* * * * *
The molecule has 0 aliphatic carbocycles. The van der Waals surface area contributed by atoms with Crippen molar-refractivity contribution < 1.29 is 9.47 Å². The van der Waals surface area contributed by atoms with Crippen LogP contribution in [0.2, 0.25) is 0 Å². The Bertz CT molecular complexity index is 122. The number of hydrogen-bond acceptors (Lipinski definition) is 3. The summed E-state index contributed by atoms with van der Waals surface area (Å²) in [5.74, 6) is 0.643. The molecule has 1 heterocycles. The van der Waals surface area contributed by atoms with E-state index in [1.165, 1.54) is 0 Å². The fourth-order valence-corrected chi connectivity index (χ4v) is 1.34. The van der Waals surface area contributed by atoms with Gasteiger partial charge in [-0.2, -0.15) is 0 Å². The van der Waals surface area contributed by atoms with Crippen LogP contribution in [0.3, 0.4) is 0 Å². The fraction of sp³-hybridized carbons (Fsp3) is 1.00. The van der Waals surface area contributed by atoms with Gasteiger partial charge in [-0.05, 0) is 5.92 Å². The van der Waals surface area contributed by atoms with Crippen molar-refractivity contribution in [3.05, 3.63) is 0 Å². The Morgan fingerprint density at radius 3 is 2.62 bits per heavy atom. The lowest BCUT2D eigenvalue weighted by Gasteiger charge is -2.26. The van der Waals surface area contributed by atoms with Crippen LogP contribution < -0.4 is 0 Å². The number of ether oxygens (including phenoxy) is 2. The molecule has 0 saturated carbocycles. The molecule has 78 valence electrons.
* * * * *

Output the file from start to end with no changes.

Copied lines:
The molecule has 0 aliphatic carbocycles. The van der Waals surface area contributed by atoms with Crippen molar-refractivity contribution < 1.29 is 9.47 Å². The van der Waals surface area contributed by atoms with Crippen LogP contribution in [0.2, 0.25) is 0 Å². The Bertz CT molecular complexity index is 122. The number of hydrogen-bond acceptors (Lipinski definition) is 3. The summed E-state index contributed by atoms with van der Waals surface area (Å²) in [5.74, 6) is 0.643. The molecule has 1 heterocycles. The van der Waals surface area contributed by atoms with E-state index in [1.165, 1.54) is 0 Å². The fourth-order valence-corrected chi connectivity index (χ4v) is 1.34. The van der Waals surface area contributed by atoms with Gasteiger partial charge in [-0.2, -0.15) is 0 Å². The van der Waals surface area contributed by atoms with Crippen LogP contribution in [0.3, 0.4) is 0 Å². The fraction of sp³-hybridized carbons (Fsp3) is 1.00. The van der Waals surface area contributed by atoms with Gasteiger partial charge in [-0.05, 0) is 5.92 Å². The van der Waals surface area contributed by atoms with Crippen molar-refractivity contribution in [3.05, 3.63) is 0 Å². The Morgan fingerprint density at radius 3 is 2.62 bits per heavy atom. The lowest BCUT2D eigenvalue weighted by Gasteiger charge is -2.26. The van der Waals surface area contributed by atoms with Crippen LogP contribution < -0.4 is 0 Å². The number of ether oxygens (including phenoxy) is 2. The molecule has 0 saturated carbocycles. The molecule has 78 valence electrons.